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*On this date in 1924, "Kenny" Dorham was born. He was an African American jazz trumpeter, bandleader, singer, and composer.
McKinley Howard "Kenny" Dorham was born in Fairfield, TX. He began playing trumpet in high school, attended Wiley College (Marshall, Texas), and was on a U.S. Army boxing team in 1942. Dorham was one of the most active bebop trumpeters ever.
He played in the big bands of Lionel Hampton, Billy Eckstine, Dizzy Gillespie, and Mercer Ellington and the quintet of Charlie Parker. He joined Parker's band in December 1948. He was a charter member of the original cooperative Jazz Messengers. He also recorded as a sideman with Thelonious Monk and Sonny Rollins, and he replaced Clifford Brown in the Max Roach Quintet after Brown's death in 1956. In addition to sideman work, Dorham led his own groups, including the Jazz Prophets (formed shortly after Art Blakey took over the Jazz Messengers name). The Jazz Prophets, featuring a young Bobby Timmons on piano, bassist Sam Jones, and tenor man J. R. Monterose, with guest Kenny Burrell on guitar, recorded a live album 'Round About Midnight at the Cafe Bohemia in 1956 for Blue Note.
In 1963 Dorham added the 26-year-old tenor saxophonist Joe Henderson to his group, which later recorded Una Mas (the group also featured a young Tony Williams). The friendship between the two musicians led to a number of other albums, such as Henderson's Page One, Our Thing and In 'n Out. Dorham recorded frequently throughout the 1960s for Blue Note and Prestige Records, as leader and as sideman for Henderson, Jackie McLean, Cedar Walton, Andrew Hill, Milt Jackson and others. Dorham's later quartet consisted of some well-known jazz musicians: Tommy Flanagan (piano), Paul Chambers (double bass), and Art Taylor (drums). Their recording debut was Quiet Kenny for the Prestige Records' New Jazz label, an album which featured mostly ballads.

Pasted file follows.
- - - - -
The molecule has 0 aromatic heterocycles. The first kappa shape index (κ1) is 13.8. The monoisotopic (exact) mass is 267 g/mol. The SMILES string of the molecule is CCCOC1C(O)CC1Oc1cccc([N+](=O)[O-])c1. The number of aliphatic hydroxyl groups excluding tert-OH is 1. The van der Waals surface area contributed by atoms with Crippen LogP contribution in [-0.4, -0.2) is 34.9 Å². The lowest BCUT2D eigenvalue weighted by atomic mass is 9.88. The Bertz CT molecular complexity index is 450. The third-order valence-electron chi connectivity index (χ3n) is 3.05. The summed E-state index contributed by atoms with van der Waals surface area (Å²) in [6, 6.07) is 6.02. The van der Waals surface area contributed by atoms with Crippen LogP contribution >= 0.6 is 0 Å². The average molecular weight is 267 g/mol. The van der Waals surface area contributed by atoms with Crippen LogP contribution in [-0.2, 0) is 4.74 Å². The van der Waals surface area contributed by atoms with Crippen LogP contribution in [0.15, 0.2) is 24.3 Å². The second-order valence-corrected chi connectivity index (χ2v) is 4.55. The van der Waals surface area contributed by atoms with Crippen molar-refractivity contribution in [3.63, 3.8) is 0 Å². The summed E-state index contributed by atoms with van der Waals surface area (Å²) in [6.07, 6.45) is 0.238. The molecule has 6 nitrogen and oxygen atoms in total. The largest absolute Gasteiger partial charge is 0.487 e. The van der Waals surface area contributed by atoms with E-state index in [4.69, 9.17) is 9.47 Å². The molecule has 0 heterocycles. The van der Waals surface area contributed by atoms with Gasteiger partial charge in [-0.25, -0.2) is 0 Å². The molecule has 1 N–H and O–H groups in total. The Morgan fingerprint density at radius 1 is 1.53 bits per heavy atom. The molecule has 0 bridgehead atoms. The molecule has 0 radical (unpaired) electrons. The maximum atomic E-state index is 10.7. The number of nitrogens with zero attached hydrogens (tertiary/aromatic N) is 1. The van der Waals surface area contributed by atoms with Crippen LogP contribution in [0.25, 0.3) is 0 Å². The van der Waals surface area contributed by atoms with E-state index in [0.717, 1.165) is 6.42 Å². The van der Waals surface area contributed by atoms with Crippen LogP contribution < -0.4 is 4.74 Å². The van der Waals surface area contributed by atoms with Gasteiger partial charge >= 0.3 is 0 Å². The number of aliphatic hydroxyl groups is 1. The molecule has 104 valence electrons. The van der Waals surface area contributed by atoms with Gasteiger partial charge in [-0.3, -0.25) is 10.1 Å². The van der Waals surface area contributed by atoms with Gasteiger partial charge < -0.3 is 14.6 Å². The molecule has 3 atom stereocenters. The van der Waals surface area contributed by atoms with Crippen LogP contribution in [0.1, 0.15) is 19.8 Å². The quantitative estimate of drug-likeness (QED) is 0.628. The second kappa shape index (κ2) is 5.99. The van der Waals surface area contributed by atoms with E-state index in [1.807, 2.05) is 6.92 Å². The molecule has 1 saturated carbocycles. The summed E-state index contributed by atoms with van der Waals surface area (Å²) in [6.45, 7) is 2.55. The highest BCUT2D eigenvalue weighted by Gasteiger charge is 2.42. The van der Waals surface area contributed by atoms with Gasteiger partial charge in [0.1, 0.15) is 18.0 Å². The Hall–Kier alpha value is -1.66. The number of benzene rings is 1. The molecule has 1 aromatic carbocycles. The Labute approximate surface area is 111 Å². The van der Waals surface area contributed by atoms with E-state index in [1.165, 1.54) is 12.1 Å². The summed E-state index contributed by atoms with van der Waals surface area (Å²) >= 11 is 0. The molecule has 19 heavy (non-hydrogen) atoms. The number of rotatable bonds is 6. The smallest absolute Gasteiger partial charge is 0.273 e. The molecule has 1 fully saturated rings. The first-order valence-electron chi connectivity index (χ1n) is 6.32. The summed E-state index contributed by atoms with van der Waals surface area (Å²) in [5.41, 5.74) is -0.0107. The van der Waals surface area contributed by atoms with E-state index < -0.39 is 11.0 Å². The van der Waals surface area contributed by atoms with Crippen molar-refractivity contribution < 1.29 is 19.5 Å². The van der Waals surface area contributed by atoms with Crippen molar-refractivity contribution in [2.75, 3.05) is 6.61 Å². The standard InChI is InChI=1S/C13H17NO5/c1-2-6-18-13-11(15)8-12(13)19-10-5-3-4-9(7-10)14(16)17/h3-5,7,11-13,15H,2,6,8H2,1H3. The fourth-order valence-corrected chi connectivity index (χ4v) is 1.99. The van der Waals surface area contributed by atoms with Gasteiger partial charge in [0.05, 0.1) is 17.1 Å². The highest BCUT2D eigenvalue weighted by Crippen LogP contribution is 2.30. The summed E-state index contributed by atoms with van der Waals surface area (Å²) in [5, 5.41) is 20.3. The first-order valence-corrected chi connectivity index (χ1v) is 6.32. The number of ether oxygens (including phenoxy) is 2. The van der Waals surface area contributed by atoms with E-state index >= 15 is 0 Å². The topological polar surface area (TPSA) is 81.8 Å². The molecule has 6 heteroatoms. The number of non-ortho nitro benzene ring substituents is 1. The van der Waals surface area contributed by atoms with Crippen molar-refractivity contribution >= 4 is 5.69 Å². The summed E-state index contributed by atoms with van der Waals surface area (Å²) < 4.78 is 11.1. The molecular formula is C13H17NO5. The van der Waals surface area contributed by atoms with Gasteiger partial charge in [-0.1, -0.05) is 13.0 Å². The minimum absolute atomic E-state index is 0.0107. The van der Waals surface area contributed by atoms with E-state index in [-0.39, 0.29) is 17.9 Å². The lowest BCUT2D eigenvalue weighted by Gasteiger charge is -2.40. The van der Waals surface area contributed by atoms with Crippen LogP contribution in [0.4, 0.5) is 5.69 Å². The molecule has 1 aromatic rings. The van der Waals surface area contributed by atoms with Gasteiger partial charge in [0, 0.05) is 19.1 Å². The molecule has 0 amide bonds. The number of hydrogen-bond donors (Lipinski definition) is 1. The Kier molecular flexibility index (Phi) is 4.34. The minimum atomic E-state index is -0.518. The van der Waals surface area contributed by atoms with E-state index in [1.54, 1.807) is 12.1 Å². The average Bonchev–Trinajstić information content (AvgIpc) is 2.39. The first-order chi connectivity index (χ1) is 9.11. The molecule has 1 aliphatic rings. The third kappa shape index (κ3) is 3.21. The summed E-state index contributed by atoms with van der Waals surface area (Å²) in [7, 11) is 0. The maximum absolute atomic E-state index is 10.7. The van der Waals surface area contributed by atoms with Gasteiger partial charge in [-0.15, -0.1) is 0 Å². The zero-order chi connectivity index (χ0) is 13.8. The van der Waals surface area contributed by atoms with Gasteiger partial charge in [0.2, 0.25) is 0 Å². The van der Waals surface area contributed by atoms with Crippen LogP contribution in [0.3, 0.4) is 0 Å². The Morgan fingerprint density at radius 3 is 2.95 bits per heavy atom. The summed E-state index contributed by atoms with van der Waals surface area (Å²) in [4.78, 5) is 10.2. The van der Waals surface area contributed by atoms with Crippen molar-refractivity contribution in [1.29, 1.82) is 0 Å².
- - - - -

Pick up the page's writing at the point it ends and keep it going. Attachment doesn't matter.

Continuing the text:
An earlier quartet featuring Dorham as co-leader with alto saxophone player Ernie Henry had released an album together under the name "Kenny Dorham/Ernie Henry Quartet." They produced the album 2 Horns / 2 Rhythm for Riverside Records in 1957 with double bassist Eddie Mathias and drummer G.T. Hogan. In 1990 the album was re-released on CD under the name "Kenny Dorham Quartet featuring Ernie Henry." Dorham's talent is frequently lauded by critics and other musicians, but he never received the kind of attention or public recognition from the jazz establishment that many of his peers did. Dorham composed the jazz standard "Blue Bossa", which first appeared on Joe Henderson's album Page One. During his final years Dorham suffered from kidney disease, from which he died on December 5, 1972, aged 48.
On June 25, 2019, The New York Times Magazine listed Kenny Dorham among hundreds of artists who recorded for record labels whose master recordings were reportedly destroyed in the 2008 Universal fire.